Tens of thousands of Roman Catholics will converge on St. Peter’s Square this Sunday, Oct. 13 for the canonization of Blessed Cardinal John Henry Newman. Details of Newman’s life and canonization can be found at newmancanonisation.com. To celebrate Newman’s sainthood, St. John the Evangelist has invited Bishop Emeritus Frederick Henry to give the homily at the 10 am Mass on Sunday, Oct. 13. Weather permitting, Mass will include a procession around the block.
Mass at St. John the Evangelist
St. John's Parish priest Fr. Robert Bengry encourages Roman Catholics who do not come from the Anglican tradition to attend services at St. John the Evangelist in Inglewood. “Any and all are certainly invited. Our Mass is a form of the Roman Rite and satisfies one’s obligation to attend Mass. While our chief goal is to make a special welcome to Anglicans who want to become Catholic, we do the same for other Protestants and have a ministry to ‘reverts’ as well; those who might have wandered from the Catholic Faith but who, again, want to come home.”
Mass attendees may notice a few differences. “Our Mass, in many ways, is the old Sarum Mass used in England before the Reformation, conducted in Sacral English. There are a few prayers which come from our time as Protestants, most notably: The Prayer of Humble Access. Despite its origin, it is a thoroughly Catholic prayer beloved by so many Anglicans—and now available for all Catholics to pray.”
Learn more about Blessed Cardinal John Henry Newman:
Standing inside the steel frame of the Marian Shrine of Our Lady of the Rockies under construction in Canmore, the fresh mountain breeze intermingles with the scent of burnt metal, plaster and cement. This time next summer, the doors of the shrine are expected to open for both parishioners and pilgrims.
Last spring, 144 screw piles were being drilled into a hole in the ground to help secure the foundation.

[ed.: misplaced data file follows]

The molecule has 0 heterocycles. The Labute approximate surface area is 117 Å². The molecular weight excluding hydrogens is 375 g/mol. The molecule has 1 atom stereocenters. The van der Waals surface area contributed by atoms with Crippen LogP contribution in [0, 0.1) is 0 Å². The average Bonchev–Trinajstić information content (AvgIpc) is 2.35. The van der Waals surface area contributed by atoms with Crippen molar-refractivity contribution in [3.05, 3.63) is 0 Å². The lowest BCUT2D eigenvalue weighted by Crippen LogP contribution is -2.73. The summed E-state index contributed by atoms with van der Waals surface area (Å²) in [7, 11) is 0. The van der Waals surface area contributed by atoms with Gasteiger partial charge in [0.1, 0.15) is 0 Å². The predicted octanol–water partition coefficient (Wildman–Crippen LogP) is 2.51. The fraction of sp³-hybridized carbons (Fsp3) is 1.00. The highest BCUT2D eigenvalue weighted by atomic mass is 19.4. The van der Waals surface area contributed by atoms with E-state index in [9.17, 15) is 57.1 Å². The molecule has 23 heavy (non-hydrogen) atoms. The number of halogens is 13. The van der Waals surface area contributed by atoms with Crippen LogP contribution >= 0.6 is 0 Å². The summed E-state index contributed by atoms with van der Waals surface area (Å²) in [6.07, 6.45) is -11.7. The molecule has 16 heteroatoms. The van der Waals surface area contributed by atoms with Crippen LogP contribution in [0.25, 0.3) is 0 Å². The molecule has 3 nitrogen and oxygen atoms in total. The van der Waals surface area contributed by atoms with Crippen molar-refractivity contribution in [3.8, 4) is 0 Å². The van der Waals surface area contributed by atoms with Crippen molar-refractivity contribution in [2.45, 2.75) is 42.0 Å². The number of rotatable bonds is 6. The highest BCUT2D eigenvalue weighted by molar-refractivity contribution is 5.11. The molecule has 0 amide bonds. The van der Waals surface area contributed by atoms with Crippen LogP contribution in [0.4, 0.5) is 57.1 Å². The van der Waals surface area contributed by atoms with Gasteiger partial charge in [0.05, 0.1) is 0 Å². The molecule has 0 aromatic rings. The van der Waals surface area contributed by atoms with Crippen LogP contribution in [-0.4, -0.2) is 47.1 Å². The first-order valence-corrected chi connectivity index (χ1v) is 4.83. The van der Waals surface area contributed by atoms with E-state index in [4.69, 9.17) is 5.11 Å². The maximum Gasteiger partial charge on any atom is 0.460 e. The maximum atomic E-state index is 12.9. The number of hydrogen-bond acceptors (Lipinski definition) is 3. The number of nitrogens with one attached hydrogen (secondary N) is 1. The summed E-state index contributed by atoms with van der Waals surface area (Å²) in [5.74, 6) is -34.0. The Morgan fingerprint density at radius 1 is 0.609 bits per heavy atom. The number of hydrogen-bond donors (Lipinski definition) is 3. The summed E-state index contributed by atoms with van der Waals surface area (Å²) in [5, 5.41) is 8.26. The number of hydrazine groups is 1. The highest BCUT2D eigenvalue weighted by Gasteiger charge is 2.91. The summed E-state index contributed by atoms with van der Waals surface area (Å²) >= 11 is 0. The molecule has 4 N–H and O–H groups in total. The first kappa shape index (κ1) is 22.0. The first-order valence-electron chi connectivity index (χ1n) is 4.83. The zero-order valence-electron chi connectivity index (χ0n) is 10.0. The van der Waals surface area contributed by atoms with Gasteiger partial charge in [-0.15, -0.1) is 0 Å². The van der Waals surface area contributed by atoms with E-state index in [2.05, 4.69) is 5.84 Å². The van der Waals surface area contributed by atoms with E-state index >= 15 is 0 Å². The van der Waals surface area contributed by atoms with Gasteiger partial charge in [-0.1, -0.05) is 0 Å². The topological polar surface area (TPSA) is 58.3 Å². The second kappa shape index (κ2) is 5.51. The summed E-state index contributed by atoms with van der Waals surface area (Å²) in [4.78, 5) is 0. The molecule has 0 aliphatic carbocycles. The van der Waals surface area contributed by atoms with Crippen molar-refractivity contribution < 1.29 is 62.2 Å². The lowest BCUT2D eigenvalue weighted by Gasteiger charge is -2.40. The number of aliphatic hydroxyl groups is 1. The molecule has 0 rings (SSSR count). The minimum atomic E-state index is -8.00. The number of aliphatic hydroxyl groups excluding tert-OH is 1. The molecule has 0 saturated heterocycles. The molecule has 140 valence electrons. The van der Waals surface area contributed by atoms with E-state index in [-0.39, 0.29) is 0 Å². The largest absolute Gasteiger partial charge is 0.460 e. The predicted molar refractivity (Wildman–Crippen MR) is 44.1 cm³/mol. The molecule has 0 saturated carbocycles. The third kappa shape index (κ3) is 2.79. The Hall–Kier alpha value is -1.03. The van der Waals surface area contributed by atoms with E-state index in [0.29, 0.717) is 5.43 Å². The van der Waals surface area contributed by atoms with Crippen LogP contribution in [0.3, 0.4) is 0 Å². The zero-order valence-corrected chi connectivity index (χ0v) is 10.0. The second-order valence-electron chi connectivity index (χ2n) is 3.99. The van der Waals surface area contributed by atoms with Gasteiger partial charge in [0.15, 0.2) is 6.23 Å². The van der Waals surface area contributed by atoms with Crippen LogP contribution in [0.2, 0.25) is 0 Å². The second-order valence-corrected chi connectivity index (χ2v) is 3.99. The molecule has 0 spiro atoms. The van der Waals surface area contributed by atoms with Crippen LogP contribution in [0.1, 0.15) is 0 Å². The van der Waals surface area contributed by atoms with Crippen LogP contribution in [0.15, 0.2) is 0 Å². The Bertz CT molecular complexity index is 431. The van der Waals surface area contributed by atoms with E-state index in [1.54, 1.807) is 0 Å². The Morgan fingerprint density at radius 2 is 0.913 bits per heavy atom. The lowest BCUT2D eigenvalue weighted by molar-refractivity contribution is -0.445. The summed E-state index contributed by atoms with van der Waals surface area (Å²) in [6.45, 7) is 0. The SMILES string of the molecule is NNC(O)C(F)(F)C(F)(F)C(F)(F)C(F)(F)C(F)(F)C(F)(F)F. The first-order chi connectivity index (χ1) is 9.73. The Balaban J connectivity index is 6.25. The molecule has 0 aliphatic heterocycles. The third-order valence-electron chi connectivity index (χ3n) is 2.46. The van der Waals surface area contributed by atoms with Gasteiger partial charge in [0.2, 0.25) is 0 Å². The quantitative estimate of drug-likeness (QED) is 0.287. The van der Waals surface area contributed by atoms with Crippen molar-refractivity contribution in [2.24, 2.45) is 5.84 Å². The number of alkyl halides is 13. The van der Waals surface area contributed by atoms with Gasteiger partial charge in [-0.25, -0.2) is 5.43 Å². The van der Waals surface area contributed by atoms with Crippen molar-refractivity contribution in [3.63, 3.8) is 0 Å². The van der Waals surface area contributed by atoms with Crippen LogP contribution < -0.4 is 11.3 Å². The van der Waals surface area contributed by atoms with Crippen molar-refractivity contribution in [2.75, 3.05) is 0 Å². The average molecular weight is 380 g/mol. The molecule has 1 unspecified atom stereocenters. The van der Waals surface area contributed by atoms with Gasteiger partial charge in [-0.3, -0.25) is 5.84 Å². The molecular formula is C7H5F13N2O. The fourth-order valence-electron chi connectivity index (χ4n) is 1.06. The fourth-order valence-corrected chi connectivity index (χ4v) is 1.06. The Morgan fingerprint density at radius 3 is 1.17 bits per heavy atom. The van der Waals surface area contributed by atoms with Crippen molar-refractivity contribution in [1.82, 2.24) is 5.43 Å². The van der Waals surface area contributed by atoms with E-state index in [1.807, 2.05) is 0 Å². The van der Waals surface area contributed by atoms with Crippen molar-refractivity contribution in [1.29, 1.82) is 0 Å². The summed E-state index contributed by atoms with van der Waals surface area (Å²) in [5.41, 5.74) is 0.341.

“I entered into the project right on the cusp of it really beginning to move forward. It was a really exciting moment to be there,” said Fr. Nathan Siray, who was transferred to take over as pastor in April 2018.
Today, construction is well underway: the entire steel structure erected, some framing for the walls and windows in place and the concrete floor poured.
When Fr. Siray stands inside the skeleton of the church, he imagines a feeling of overwhelm and splendor, but also connection and closeness. “It achieves this wonderful balance between grandeur and intimacy, which I think people are really looking for in a church building. I’m really excited that spirit is captured within the architecture,” he said.
Some key design features will be a larger-than-life custom-made stained-glass window of Our Lady of the Rockies in the apse of the church. It will depict Mary holding the Christ Child amidst images of the Three Sister Mountains and Canmore’s coal mining heritage.
“The moment you walk through the doors into the nave of the church, this window is going to blow you away. I think it’s going to be the centrepiece of the shrine,” said Siray.
Large clerestory windows on the upper portion of the church roof will bring in an incredible amount of natural light, explained Fr. Sirary. As the sun rises and sets you will have a different play of light and shadow in the building.
Written by Sara Francis
Photos courtesy of Our Lady of the Rockies Parish
Catholic Pastoral Centre Staff and Guest Writers